is one of the more untidy-looking plants of this genus, forming dense, low, clusters of upwards-pointing, unsymmetrical, green or yellowish green leaves, completely lacking teeth but sometimes edged by thin white filaments. Leaves grow to between 10 and 15 inches in length, topped by a half inch, grey or brown spine.
, the most common type, has narrower, yellowish green leaves (less than half an inch) with edge filaments, while var treleasei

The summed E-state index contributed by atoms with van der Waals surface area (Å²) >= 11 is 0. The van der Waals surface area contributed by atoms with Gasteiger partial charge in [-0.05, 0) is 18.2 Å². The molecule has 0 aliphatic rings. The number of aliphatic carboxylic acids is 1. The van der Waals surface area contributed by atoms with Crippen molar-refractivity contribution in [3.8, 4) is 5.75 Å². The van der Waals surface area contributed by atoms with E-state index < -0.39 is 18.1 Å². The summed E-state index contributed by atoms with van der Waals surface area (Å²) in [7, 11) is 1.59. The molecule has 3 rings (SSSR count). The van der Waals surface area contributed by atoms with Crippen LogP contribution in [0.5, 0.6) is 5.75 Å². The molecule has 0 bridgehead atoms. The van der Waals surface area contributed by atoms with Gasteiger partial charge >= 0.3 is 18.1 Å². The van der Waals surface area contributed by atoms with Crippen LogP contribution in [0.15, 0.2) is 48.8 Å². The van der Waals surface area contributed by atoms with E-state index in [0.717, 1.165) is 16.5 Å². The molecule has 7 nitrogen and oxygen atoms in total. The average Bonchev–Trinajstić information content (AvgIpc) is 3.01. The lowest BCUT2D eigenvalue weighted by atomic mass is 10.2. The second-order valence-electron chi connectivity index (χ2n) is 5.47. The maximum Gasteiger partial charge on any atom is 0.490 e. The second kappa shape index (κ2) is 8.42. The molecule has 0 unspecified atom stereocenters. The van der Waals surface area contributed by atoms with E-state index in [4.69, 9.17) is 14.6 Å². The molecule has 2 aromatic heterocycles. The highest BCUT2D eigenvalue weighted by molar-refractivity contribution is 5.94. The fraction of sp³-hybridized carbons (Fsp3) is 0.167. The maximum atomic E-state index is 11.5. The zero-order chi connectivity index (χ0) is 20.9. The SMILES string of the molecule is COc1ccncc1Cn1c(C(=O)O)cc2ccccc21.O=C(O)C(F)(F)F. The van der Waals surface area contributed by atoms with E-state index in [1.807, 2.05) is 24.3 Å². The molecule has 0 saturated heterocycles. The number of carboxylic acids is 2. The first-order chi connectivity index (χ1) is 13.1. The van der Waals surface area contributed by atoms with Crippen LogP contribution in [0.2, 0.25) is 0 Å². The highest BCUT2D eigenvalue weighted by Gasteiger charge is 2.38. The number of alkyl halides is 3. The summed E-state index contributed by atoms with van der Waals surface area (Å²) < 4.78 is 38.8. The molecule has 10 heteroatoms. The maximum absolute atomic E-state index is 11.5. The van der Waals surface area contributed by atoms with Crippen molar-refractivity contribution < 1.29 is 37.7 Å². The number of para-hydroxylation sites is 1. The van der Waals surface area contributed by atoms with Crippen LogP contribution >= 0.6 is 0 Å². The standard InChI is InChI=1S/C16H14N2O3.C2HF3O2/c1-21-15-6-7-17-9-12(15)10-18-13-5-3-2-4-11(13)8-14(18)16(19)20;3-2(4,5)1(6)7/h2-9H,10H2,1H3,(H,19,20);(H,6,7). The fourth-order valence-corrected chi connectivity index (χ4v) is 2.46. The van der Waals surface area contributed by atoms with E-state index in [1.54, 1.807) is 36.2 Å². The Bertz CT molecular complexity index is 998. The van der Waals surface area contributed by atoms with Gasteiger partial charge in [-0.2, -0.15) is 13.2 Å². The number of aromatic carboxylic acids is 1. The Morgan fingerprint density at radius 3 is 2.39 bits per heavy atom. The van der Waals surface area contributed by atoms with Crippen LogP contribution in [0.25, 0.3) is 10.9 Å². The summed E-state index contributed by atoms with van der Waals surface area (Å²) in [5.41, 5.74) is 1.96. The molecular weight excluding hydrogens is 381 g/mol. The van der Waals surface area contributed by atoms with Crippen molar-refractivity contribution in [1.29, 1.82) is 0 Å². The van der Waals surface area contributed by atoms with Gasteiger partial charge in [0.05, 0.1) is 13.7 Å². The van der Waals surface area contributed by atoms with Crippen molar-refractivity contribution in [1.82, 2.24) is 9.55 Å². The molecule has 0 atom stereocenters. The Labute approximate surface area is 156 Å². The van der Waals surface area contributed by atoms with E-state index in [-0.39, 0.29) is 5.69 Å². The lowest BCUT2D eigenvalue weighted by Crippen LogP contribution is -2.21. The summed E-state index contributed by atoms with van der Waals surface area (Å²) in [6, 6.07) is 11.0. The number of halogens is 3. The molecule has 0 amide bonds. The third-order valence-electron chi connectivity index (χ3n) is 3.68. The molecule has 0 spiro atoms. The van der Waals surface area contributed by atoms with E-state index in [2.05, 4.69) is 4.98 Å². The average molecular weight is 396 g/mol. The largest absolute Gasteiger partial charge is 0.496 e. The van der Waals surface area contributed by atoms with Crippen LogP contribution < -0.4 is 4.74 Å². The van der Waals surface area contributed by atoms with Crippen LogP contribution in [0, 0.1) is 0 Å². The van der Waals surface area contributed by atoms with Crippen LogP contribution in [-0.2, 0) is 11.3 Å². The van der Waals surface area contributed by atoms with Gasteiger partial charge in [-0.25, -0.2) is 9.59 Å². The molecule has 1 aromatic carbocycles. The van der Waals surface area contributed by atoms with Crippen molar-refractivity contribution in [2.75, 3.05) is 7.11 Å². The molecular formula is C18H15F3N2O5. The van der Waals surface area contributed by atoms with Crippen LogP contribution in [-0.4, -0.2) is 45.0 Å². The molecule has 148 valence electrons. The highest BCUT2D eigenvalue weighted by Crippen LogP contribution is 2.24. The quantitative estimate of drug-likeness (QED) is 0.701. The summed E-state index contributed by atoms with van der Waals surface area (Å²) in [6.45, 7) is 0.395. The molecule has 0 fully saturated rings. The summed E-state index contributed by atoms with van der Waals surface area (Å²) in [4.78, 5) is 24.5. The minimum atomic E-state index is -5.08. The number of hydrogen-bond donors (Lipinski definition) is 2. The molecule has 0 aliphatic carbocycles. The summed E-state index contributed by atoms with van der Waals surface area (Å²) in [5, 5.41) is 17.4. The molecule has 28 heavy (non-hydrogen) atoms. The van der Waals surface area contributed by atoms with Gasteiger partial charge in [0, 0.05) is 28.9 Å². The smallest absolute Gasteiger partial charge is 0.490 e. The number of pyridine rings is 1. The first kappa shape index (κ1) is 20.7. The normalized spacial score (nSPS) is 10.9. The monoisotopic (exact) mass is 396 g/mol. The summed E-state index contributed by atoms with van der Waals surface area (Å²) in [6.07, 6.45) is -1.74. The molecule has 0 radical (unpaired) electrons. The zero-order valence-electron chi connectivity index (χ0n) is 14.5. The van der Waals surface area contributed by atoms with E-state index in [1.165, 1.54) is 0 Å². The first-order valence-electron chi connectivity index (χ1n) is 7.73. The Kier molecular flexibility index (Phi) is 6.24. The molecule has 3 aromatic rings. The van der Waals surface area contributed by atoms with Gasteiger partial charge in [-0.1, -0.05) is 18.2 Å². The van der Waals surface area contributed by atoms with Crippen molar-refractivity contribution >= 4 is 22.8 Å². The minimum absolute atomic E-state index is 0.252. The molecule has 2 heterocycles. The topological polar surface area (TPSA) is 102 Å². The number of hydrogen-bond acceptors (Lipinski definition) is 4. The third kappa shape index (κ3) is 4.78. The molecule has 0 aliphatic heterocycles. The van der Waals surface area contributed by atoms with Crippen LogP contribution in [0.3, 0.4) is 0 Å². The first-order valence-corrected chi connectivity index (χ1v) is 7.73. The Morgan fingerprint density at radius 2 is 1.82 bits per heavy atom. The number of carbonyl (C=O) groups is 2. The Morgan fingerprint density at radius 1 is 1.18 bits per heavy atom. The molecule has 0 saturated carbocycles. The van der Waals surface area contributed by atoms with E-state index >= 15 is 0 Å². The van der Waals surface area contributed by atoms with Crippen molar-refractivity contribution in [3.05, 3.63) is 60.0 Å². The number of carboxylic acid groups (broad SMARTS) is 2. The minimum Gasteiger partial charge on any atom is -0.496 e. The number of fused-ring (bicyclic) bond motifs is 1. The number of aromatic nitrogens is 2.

(which may be a hybrid) has greener leaves up to one inch across and no edge filaments; this is found only in a small area of south Arizona, in the mountains north of Tucson. Schottii flowers form right along the stalk (spicate), while those of treleasei are somewhat branched (paniculate).
Both varieties are somewhat rare and are protected; var treleasei is listed in the highly safeguarded category. Var schottii may be seen in such locations as Saguaro National Park
, the Santa Catalina Mountains
and the Santa Rita Mountains.